26 CFR § 1.401-14 - Inclusion of medical benefits for retired employees in qualified pension or annuity plans.

§ 1.401-14 Inclusion of medical benefits for retired employees in qualified pension or annuity plans.

(a) Introduction. Under section 401(h) a qualified pension or annuity plan may make provision for the payment of sickness, accident, hospitalization, and medical expenses for retired employees, their spouses, and their dependents. The term “medical benefits described in section 401(h)” is used in this section to describe such payments.

(b) In general -

(1) Coverage. Under section 401(h), a qualified pension or annuity plan may provide for the payment of medical benefits described in section 401(h) only for retired employees, their spouses, or their dependents. To be “retired” for purposes of eligibility to receive medical benefits described in section 401(h), an employee must be eligible to receive retirement benefits provided under the pension plan, or else be retired by an employer providing such medical benefits by reason of permanent disability. For purposes of the preceding sentence, an employee is not considered to be eligible to receive retirement benefits provided under the plan if he is still employed by the employer and a separation from employment is a condition to receiving the retirement benefits.

(2) Discrimination. A plan which provides medical benefits described in section 401(h) must not discriminate in favor of officers, shareholders, supervisory employees, or highly compensated employees with respect to coverage and with respect to the contributions or benefits under the plan. The determination of whether such a plan so discriminates is made with reference to the retirement portion of the plan as well as the portion providing the medical benefits described in section 401(h). Thus, for example, a plan will not be qualified under section 401 if it discriminates in favor of employees who are officers or shareholders with respect to either portion of the plan.

(3) Funding medical benefits. Contributions to provide the medical benefits described in section 401(h) may be made either on a contributory or noncontributory basis, without regard to whether the contributions to fund the retirement benefits are made on a similar basis. Thus, for example, the contributions to fund the medical benefits described in section 401(h) may be provided for entirely out of employer contributions even though the retirement benefits under the plan are determined on the basis of both employer and employee contributions.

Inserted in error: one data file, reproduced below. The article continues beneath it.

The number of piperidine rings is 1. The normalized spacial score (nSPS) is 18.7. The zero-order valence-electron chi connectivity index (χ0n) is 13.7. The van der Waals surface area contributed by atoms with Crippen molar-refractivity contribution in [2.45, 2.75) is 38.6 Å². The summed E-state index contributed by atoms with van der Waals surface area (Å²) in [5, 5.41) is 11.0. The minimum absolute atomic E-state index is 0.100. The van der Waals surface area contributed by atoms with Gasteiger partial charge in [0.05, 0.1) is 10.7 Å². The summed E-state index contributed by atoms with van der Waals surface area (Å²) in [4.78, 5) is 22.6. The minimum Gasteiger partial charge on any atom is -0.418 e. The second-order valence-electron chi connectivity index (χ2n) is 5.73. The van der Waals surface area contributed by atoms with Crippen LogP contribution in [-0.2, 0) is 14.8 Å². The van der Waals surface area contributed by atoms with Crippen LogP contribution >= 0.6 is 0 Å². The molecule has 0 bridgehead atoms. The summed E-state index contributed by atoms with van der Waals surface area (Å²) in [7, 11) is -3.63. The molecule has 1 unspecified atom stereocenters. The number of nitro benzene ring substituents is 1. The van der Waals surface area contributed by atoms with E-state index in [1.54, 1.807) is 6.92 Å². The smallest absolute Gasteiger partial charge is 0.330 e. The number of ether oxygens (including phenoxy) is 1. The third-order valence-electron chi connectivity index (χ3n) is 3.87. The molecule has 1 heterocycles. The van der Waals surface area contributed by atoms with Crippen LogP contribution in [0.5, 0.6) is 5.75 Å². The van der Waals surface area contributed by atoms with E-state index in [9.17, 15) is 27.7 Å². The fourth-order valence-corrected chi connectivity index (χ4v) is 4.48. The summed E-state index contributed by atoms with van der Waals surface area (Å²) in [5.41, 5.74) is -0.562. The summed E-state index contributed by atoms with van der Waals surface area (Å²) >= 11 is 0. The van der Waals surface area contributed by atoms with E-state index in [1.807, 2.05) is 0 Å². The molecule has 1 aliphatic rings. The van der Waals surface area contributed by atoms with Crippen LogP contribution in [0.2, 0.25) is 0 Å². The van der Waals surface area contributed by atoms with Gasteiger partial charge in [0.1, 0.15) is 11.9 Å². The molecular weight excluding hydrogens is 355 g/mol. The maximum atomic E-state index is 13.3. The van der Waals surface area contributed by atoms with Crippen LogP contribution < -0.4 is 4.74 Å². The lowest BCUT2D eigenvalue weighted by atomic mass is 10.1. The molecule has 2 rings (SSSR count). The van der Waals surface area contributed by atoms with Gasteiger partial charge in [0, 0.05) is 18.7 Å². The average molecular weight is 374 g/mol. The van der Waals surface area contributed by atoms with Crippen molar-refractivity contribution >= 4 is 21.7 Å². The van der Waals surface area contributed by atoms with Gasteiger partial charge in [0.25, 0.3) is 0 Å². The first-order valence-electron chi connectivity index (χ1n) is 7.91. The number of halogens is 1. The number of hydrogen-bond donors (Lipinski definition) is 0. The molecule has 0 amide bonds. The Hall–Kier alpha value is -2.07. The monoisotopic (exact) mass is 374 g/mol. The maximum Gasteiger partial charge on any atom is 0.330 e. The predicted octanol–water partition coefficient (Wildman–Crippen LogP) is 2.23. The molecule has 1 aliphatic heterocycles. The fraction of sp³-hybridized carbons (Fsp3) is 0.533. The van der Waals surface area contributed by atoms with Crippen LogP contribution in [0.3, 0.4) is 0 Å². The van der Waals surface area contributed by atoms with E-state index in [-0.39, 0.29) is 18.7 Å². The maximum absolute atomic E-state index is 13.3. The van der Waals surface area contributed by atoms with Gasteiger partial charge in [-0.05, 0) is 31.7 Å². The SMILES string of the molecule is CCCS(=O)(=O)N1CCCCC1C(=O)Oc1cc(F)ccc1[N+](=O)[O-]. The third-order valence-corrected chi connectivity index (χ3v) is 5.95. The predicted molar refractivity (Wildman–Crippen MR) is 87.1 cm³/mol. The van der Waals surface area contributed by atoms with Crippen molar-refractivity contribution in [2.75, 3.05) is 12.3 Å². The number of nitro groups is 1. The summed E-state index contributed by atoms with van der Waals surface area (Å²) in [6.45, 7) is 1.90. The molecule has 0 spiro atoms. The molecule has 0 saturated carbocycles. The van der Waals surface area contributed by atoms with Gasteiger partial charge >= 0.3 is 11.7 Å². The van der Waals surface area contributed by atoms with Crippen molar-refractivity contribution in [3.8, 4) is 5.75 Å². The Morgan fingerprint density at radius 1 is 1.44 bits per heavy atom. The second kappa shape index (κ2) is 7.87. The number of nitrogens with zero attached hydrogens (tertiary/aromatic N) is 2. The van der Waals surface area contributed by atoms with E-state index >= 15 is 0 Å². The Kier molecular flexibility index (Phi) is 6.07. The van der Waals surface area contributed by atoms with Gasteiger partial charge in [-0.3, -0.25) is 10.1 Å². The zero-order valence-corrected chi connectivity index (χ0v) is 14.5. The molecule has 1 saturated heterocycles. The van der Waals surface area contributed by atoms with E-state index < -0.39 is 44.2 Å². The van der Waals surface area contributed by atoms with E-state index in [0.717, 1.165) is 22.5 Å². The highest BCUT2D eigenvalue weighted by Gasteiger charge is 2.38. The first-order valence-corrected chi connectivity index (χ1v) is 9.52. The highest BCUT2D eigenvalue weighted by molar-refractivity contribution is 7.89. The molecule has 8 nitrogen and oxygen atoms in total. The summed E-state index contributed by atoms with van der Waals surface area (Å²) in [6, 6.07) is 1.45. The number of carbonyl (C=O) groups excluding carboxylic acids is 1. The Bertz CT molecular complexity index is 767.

(4) Definitions. For purposes of section 401(h) and this section:

(i) The term dependent shall have the same meaning as that assigned to it by section 152, and

(ii) The term medical expense means expenses for medical care as defined in section 213(e)(1).

(c) Requirements. The requirements which must be met for a qualified pension or annuity plan to provide medical benefits described in section 401(h) are set forth in subparagraphs (1) through (5) of this paragraph.

(1) Benefits.

(i) The plan must specify the medical benefits described in section 401(h) which will be available and must contain provisions for determining the amount which will be paid. Such benefits, when added to any life insurance protection provided for under the plan, must be subordinate to the retirement benefits provided by such plan. For purposes of this section, life insurance protection includes any benefit paid under the plan on behalf of an employee-participant as a result of the employee-participant's death to the extent such payment exceeds the amount of the reserve to provide the retirement benefits for the employee-participant existing at his death. The medical benefits described in section 401(h) are considered subordinate to the retirement benefits if at all times the aggregate of contributions (made after the date on which the plan first includes such medical benefits) to provide such medical benefits and any life insurance protection does not exceed 25 percent of the aggregate contributions (made after such date) other than contributions to fund past service credits.

(ii) The meaning of the term subordinate may be illustrated by the following example:

Example.